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The fundamentals of energy efficiency; Jim Hackler explores the latest bright ideas for saving money and the Earth's resources.

Most people realize that an energy-efficient home can save them money on their utility bills, but do you know that it can save your life? A poorly constructed house can contribute to serious health concerns, especially for children, the elderly, and those suffering from illness. These homes can be contaminated with mold, dust mites, radon, combustion by-products, and other health risks. In addition, they offer entry points for dust and pollen, insects, rodents, and other pests.

The bigger picture is energy inefficient homes contribute to pollution. The electricity, fossil fuels and other energy sources our homes consume contribute to global warming, acid rain, smog, and other serious environmental problems. Wasted energy needlessly pollutes the environment. The Southface Energy Institute in Atlanta, Georgia was formed in 1978 to address this problem through education and research in energy, building science, and environmental technologies. One of the non-profit organization's most successful new programs is EarthCraft House, one of the fastest growing green home building programs in America. EarthCraft House is a partnership with the Greater Atlanta Home Builders association that trains builders to construct energy efficient, environmentally friendly, and more healthful homes.

Energy efficiency means quality and affordability

At the core of the EarthCraft House program is energy efficiency. Making a home more energy efficient offers benefits such as increased comfort, reduced noise and greater fire safety. Energy efficient homes also experience less condensation, which protects framing, windows and finish materials. Better control of moisture and temperature means less movement of materials that reduces floor squeaks and drywall cracks. While some energy features add to construction costs, others can reduce costs. For example, increasing insulation and sealing air leaks reduce heating and cooling needs, allowing the use of smaller equipment and ductwork. The savings on the mechanical systems can pay for the increased cost of insulation and air sealing. Energy efficient framing techniques can reduce lumber costs over fifteen percent and prevent mold growth in outside walls and ceilings.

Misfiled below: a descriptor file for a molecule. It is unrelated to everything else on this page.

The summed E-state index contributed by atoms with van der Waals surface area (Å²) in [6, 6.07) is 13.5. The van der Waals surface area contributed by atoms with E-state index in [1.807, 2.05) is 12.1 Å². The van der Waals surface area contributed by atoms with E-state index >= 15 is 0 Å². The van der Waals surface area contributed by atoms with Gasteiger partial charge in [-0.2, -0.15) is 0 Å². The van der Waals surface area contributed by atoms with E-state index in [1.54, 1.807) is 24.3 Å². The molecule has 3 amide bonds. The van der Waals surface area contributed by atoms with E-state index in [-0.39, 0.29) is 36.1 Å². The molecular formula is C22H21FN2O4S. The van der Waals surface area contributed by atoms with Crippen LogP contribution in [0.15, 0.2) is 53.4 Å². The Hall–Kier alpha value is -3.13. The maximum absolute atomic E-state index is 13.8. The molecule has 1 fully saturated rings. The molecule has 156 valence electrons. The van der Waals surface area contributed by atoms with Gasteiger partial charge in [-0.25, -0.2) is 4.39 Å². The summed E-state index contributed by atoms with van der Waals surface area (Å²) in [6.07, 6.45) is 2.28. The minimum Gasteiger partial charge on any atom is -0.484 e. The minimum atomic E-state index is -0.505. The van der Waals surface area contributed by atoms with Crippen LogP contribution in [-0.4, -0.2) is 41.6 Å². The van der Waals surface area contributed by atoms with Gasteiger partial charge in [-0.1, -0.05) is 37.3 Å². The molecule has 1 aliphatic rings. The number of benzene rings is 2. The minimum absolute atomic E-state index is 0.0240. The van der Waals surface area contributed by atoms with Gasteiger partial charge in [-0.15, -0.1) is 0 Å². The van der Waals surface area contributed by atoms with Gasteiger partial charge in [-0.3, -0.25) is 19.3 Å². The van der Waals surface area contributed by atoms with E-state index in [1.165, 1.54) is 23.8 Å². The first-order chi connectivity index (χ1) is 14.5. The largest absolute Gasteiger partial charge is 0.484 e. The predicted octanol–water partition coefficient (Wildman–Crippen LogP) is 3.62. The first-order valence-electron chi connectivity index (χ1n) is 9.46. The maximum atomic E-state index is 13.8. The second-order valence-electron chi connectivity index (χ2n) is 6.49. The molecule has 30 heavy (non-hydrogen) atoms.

What makes a home energy efficient? Increasing energy efficiency does not have to add greatly to construction costs, nor require special materials or construction skills. However, cutting energy waste; ensuring occupant health, safety, and comfort; and improving building durability does require careful planning, training, and quality control during construction.


Poor design and installation of heating, ventilation, and air conditioning (HVAC) equipment commonly increases energy costs ten to thirty percent. This wastes money and can endanger the health of families. Proper design and installation of HVAC equipment is usually the top priority for cutting energy bills.

Equipment size

Equipment that is too big (excess capacity) costs more to buy and operate, and leads to poor comfort, excess noise, and greater pollution. Do not allow rules of thumb, such as so much heating or cooling per square foot of living area, to be used to determine equipment size. To size equipment, require exact calculations that consider insulation levels, window type and orientation, and air sealing measures. Calculating equipment size should take less than an hour for most home designs, and will prevent the purchase of costly, oversized equipment and provide significant savings to homeowners for years to come.

Equipment efficiency and energy source

The professional that calculates the size of the HVAC equipment should also be able to determine estimated operating costs for various equipment efficiencies and energy sources. Smaller, high efficiency models may not cost considerably more than standard equipment. While future prices can vary, it is important to consider the cost of energy sources when selecting equipment. Saving a few dollars on equipment is no bargain if families will pay hundreds more because the equipment uses an expensive energy source.